10 Songs You Didn't Know Were About Heroin

Spoiler Alert: Your favorite pop tune might just be rooted in poppies.

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Like many love affairs, the relationship between music and drugs can be complicated and messy — especially when shooting heroin.

Countless artists have been seduced by the alluring narcotic, leaving behind an indelible legacy and well-documented body count. Whether providing a spark of creativity or refuge from the cold, wicked world, the opiate also frequently destroys everything in its path like a category 5 hurricane.

The influence of heroin, also known as H, horse, chasing the dragon, skag, junk, tar, etc., covers a wide swath from the Delta blues to hip-hop to everything else in between. But don't worry, kids, Barney's "I Love You" or Judy Garland's beloved "Somewhere Over The Rainbow" remain unsullied.

Also, it should be noted that a song’s meaning, like any subjective art form, is open to interpretation. While songs like Lou Reed’s “Heroin” leaves little to the imagination, a canon of less obvious tracks can still be found sans spike, spoon and syringe.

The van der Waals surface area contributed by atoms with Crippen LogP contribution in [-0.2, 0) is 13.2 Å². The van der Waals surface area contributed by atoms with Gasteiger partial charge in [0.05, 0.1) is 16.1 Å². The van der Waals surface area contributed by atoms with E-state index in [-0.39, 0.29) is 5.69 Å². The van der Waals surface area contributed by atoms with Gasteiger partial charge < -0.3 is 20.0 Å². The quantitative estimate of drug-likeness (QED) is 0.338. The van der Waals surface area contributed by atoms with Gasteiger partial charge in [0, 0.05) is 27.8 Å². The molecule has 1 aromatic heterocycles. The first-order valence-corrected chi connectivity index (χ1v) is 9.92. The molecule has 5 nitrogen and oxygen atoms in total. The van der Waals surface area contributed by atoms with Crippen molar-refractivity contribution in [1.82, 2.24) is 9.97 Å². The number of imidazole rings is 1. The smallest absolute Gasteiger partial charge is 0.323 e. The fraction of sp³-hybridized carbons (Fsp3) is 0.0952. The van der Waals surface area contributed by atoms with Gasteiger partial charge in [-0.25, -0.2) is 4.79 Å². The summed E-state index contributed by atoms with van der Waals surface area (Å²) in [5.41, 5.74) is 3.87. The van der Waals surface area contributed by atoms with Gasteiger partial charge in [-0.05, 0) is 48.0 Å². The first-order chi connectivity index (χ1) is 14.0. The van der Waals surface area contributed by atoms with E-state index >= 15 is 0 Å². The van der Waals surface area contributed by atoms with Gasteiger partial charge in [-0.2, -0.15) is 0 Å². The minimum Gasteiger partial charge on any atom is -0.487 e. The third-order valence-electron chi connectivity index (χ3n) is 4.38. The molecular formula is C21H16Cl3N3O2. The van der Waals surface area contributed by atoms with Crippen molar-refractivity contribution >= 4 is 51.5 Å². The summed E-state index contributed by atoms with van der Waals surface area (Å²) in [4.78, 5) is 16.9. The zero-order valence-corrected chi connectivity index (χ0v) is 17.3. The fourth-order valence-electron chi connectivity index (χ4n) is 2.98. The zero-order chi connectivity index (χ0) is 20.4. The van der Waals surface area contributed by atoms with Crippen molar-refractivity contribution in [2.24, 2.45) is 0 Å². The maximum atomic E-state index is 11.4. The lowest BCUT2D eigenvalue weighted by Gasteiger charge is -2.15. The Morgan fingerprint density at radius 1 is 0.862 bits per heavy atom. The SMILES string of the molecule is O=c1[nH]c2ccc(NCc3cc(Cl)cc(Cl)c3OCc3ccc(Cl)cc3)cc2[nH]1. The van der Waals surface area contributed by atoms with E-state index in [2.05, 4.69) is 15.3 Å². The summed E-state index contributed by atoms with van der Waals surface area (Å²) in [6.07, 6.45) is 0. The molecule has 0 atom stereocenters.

10. "Bad" (U2)

After forming in 1976, U-2 built their reputation by embracing social and politically charged issues throughout their career. The subject of addiction is addressed with particular fervor in their song, “Bad” detailing Heroin’s destructive wrath in their hometown of Dublin. The band would also later mourn the devastating loss of Thin Lizzy frontman and fellow Irishman, Phil Lynott.

Recorded at Ireland’s Slaine Castle and produced by Daniel Lanois and Brian Eno, “Bad” was released on the band’s fourth studio album, Unforgettable Fire in 1984. The intense, slow-building anthem quickly became a concert favorite and helped promote awareness of worldwide heroin abuse.

Bono’s passionate rendition during Live Aid at Wembley is considered one of the hallmark performances at the star-studded benefit — and helped elevate U2’s eventual rise as the biggest band in the world.

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Christopher Warner is an actor and freelance writer. His articles have appeared in numerous magazines and websites across multiple genres, including World War Two Quarterly, Portland Monthly, and